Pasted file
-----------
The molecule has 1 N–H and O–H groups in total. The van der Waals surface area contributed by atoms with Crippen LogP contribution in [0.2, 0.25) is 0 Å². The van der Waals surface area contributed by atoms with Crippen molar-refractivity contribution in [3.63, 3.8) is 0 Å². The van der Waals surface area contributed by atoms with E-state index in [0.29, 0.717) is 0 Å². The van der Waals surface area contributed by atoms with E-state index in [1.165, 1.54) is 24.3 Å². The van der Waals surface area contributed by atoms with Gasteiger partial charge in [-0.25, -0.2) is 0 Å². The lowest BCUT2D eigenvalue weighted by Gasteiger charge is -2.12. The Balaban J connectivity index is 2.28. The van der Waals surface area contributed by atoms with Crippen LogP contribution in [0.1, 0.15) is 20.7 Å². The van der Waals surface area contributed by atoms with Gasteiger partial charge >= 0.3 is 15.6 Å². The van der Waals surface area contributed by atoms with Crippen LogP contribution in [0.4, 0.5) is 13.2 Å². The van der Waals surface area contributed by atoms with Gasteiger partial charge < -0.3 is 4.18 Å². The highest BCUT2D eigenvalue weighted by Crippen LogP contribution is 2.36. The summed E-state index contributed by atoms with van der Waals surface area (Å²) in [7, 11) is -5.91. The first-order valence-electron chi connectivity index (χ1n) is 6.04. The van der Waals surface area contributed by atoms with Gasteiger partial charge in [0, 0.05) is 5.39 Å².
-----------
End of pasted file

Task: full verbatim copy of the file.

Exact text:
The molecule has 1 N–H and O–H groups in total. The van der Waals surface area contributed by atoms with Crippen LogP contribution in [0.2, 0.25) is 0 Å². The van der Waals surface area contributed by atoms with Crippen molar-refractivity contribution in [3.63, 3.8) is 0 Å². The van der Waals surface area contributed by atoms with E-state index in [0.29, 0.717) is 0 Å². The van der Waals surface area contributed by atoms with E-state index in [1.165, 1.54) is 24.3 Å². The van der Waals surface area contributed by atoms with Gasteiger partial charge in [-0.25, -0.2) is 0 Å². The lowest BCUT2D eigenvalue weighted by Gasteiger charge is -2.12. The Balaban J connectivity index is 2.28. The van der Waals surface area contributed by atoms with Crippen LogP contribution in [0.1, 0.15) is 20.7 Å². The van der Waals surface area contributed by atoms with Gasteiger partial charge >= 0.3 is 15.6 Å². The van der Waals surface area contributed by atoms with Crippen LogP contribution in [0.4, 0.5) is 13.2 Å². The van der Waals surface area contributed by atoms with Gasteiger partial charge < -0.3 is 4.18 Å². The highest BCUT2D eigenvalue weighted by Crippen LogP contribution is 2.36. The summed E-state index contributed by atoms with van der Waals surface area (Å²) in [7, 11) is -5.91. The first-order valence-electron chi connectivity index (χ1n) is 6.04. The van der Waals surface area contributed by atoms with Gasteiger partial charge in [0, 0.05) is 5.39 Å².